An interesting an unusually frustrating pitfall that I’ve stumbled into a few times:
Many times when we’re preparing for deployment of a software product, we find ourselves preparing a Word document with the steps for installation. In the case of my current system, installing the server requires several manual steps, among them running a command-line utility to set some Kerberos security parameters.
Naturally, being the friendly and considerate developers we are, we supplied the full command-line that is to be run on the target machine, complete will all options, parameters and variables.
Imagine our surprise, then, to learn that the command line simply fails to run, claiming a syntax error in the inputs. Even when we went over to the system to see it for ourselves, we saw that a direct copy-paste operation from the Word document to the commandline fails mysteriously. What is even stranger is that typing out the command-line, letter by letter, will cause the command to succeed.
The answer, as you might guess by the title of my post, is that Word tends to be a bit too smart for its own good. When I copied the command-line to the document with a option parameter like this:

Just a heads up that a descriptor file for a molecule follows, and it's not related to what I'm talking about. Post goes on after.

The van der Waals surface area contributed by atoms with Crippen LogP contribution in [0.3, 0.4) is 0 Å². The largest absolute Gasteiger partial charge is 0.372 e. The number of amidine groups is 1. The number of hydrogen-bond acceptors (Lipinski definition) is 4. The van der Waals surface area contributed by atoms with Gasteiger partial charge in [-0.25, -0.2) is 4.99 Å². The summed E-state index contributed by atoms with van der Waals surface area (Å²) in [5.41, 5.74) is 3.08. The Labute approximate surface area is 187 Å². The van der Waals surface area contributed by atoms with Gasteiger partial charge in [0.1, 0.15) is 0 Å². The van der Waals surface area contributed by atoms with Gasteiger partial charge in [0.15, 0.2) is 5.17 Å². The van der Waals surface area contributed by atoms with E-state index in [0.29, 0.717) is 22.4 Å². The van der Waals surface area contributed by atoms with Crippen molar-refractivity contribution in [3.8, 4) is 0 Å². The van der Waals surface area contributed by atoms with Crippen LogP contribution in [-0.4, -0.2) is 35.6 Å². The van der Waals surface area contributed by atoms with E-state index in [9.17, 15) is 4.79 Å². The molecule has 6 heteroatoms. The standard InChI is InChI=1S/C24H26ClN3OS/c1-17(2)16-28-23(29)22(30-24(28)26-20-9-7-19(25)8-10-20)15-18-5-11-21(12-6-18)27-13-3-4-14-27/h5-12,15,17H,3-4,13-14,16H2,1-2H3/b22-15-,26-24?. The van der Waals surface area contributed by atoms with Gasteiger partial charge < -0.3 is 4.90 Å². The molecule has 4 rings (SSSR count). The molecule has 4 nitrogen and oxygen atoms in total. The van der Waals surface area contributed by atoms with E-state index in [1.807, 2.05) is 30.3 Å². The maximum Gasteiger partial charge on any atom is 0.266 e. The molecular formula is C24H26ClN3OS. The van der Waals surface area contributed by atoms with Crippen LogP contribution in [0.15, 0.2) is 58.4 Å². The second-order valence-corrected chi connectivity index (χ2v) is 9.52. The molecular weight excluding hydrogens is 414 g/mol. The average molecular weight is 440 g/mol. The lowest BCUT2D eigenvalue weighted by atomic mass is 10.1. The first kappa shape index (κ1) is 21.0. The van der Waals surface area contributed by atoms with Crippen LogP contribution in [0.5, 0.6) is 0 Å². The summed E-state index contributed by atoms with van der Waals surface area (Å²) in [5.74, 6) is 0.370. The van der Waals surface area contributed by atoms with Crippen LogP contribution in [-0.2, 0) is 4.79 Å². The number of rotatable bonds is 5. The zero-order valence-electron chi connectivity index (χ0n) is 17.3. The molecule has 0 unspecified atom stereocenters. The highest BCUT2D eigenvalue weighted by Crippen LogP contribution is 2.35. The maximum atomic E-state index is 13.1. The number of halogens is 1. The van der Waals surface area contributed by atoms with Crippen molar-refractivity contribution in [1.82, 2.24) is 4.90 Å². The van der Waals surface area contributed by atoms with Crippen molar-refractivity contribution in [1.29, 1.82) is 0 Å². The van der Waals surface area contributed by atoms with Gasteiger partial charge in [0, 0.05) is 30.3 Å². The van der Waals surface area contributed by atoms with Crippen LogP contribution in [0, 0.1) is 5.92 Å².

setspn.exe -a http/MyServerName.domain.com
it replaced the dash in “-a” automatically with this:
setspn.exe –a http/MyServerName.domain.com
Similar at first glance, but what we have on the first line is a Hypen-Minus (U+002D) and on the second an En Dash (U+2013). Word’s grammar rules changes the minus-sign to a Dash, and the command-line parser chokes on it and dies. This is almost impossible to spot; command-line fonts don’t display the difference to any discernable degree. The only way we stumbled onto it is because we tried replacing every other element on the command-line with no success.
So remember – by default Word allows itself freedom in altering your documents. For letter-perfect preservation, consider disabling AutoText/AutoCorrect in word, or just storing syntax-sensitive data in normal text files.